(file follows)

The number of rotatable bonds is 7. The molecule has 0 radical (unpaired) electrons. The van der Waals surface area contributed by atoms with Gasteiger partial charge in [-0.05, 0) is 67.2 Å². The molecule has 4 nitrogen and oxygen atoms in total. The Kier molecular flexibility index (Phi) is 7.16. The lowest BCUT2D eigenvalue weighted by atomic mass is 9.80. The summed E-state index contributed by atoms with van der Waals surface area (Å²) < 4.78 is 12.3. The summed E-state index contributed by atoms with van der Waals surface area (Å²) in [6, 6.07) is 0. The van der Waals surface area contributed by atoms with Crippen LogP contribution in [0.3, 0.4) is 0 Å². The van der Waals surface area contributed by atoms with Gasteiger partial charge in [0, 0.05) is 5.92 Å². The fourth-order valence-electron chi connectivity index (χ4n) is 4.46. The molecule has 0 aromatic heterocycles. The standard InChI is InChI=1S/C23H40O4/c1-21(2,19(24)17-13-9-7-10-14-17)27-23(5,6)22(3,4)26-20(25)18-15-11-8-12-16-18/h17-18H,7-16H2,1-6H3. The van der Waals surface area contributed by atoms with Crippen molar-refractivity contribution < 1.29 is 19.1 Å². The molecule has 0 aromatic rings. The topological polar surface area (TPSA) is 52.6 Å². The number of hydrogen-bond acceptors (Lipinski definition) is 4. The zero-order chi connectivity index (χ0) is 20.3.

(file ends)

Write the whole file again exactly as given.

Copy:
The number of rotatable bonds is 7. The molecule has 0 radical (unpaired) electrons. The van der Waals surface area contributed by atoms with Gasteiger partial charge in [-0.05, 0) is 67.2 Å². The molecule has 4 nitrogen and oxygen atoms in total. The Kier molecular flexibility index (Phi) is 7.16. The lowest BCUT2D eigenvalue weighted by atomic mass is 9.80. The summed E-state index contributed by atoms with van der Waals surface area (Å²) < 4.78 is 12.3. The summed E-state index contributed by atoms with van der Waals surface area (Å²) in [6, 6.07) is 0. The van der Waals surface area contributed by atoms with Crippen LogP contribution in [0.3, 0.4) is 0 Å². The van der Waals surface area contributed by atoms with Gasteiger partial charge in [0, 0.05) is 5.92 Å². The fourth-order valence-electron chi connectivity index (χ4n) is 4.46. The molecule has 0 aromatic heterocycles. The standard InChI is InChI=1S/C23H40O4/c1-21(2,19(24)17-13-9-7-10-14-17)27-23(5,6)22(3,4)26-20(25)18-15-11-8-12-16-18/h17-18H,7-16H2,1-6H3. The van der Waals surface area contributed by atoms with Crippen molar-refractivity contribution < 1.29 is 19.1 Å². The molecule has 0 aromatic rings. The topological polar surface area (TPSA) is 52.6 Å². The number of hydrogen-bond acceptors (Lipinski definition) is 4. The zero-order chi connectivity index (χ0) is 20.3.